Mia: Shaken Not Stirred


The true life stories of a NYC female.

Wednesday, September 21, 2005

Keep a kid off drugs, share a meal...



How often a family eats dinner together is a powerful indicator of whether a teen is likely to smoke, drink or use drugs and whether the teen is likely to perform better academically, according to a new report from The National Center on Addiction and Substance Abuse (CASA) at Columbia University. The study – The Importance of Family Dinners II – also reveals that teens and their parents wish they could have dinner together more often. Findings in The Importance of Family Dinners II draw from CASA’s 10th annual back-to-school survey, conducted earlier this year. This nation’s drug problem is all about kids. A child who gets through age 21 without smoking, abusing alcohol or using illegal drugs is virtually certain never to do so. America’s drug problem is not going to be solved in courtrooms, legislative hearing rooms or classrooms, by judges, politicians or teachers. It will be solved in living rooms and dining rooms and across kitchen tables – by parents and families.



Family Dinners and Academic Performance
Teens who have frequent family dinners are likelier to get better grades in school, and higher academic performance is associated with lower substance abuse risk.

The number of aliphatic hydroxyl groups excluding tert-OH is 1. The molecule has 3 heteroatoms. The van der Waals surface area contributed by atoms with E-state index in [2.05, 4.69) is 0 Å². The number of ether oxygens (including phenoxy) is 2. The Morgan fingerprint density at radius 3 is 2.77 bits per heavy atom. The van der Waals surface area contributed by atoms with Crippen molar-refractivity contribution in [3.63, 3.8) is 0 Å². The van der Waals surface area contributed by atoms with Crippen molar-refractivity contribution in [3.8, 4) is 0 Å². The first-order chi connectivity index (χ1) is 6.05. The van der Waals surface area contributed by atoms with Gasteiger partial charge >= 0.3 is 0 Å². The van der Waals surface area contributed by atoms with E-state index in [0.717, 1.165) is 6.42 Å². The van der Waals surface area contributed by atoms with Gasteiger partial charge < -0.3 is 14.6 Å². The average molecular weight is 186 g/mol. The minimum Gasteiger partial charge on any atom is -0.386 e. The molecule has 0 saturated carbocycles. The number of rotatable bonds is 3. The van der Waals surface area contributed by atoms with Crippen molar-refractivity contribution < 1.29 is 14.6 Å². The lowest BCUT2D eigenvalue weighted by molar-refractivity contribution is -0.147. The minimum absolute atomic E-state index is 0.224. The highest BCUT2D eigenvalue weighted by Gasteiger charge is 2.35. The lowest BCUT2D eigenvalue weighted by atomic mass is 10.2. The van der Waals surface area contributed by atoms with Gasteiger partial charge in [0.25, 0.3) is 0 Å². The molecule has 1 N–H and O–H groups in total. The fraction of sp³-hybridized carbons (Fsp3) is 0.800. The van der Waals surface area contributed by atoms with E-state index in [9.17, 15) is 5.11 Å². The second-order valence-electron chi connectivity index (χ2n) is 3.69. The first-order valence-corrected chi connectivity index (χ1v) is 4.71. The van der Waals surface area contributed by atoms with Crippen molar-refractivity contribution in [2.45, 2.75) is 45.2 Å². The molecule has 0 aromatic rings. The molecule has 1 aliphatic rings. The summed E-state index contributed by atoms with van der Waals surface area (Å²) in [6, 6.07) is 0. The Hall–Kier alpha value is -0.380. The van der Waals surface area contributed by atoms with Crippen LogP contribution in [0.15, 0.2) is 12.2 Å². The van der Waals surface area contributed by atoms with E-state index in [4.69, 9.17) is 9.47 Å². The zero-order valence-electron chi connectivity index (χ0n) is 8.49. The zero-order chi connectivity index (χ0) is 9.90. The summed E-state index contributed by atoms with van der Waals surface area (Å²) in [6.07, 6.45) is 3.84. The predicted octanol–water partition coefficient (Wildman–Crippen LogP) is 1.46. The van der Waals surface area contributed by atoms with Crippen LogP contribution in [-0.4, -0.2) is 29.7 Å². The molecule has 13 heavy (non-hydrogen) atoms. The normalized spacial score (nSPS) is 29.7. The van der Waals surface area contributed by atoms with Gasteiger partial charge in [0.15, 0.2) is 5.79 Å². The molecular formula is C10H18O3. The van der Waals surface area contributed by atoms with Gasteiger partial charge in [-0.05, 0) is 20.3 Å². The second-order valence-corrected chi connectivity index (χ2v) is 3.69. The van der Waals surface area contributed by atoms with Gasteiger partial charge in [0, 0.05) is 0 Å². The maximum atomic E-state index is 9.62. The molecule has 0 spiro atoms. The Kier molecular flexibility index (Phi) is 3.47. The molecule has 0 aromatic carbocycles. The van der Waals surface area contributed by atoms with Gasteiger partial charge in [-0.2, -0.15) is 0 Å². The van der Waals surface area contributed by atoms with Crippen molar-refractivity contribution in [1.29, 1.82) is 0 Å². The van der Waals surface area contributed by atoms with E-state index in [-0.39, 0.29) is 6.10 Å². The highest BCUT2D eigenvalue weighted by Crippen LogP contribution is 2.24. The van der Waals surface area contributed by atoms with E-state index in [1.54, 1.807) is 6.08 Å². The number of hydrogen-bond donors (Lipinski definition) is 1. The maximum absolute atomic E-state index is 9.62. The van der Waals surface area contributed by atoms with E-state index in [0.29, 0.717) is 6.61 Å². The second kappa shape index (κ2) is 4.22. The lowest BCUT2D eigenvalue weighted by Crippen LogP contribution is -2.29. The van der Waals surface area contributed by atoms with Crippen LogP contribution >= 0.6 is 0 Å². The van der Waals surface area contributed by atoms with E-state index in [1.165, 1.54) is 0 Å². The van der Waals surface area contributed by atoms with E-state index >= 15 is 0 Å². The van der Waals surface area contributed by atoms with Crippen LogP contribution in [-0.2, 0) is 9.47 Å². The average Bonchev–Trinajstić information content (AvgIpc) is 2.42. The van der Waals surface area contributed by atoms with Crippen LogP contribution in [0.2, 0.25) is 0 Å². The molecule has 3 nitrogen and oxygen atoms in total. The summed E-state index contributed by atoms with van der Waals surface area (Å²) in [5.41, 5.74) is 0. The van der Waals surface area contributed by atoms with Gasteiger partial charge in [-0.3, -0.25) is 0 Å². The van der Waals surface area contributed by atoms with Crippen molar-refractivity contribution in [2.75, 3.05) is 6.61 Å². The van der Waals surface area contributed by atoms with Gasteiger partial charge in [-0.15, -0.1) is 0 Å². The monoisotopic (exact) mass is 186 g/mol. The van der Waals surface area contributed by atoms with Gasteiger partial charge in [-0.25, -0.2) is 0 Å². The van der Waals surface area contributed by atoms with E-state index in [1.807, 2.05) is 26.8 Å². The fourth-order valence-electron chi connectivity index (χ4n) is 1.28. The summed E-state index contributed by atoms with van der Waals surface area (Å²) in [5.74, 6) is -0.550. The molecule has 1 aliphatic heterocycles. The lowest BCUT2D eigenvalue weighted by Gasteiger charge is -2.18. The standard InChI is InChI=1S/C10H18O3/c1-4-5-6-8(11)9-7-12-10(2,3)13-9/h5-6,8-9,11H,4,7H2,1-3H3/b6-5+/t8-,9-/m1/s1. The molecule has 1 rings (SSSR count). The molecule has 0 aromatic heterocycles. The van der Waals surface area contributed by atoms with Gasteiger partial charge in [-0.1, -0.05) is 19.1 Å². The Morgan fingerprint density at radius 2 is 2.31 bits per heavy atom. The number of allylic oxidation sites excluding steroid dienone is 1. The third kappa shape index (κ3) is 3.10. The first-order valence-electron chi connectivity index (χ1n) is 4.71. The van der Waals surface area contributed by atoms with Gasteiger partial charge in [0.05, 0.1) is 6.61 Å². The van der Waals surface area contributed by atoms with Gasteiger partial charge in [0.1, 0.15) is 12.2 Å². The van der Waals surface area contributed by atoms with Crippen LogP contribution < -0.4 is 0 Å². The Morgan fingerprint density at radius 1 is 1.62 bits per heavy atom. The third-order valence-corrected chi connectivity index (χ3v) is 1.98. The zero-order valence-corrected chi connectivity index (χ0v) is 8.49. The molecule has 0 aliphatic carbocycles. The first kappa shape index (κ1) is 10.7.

Teens who have dinner with their families seven times a week are almost 40 percent likelier to say they receive mostly A’s and B’s in school compared to teens who have dinner with their families two or fewer times a week, and this is associated with lower substance abuse risk: Teens who typically receive grades of C or lower are at twice the risk of substance abuse as those receiving all A’s or mostly A’s and B’s.

Ten Benefits of Frequent Family Dinners
The more often children and teens eat dinner with their families, the less likely they are to smoke, drink and use drugs. Children and teens who have frequent family dinners:

• are at half the risk for substance abuse compared to teens who dine with their families infrequently
• are less likely to have friends or classmates who use illicit drugs or abuse prescription drugs

• have lower levels of tension and stress at home
• are more likely to say that their parents are proud of them
• are likelier to say they can confide in their parents
• are likelier to get better grades in school
• are more likely to be emotionally content and have positive peer relationships
• have healthier eating habits
• are at lower risk for thoughts of suicide
• are less likely to try marijuana or have friends who use marijuana




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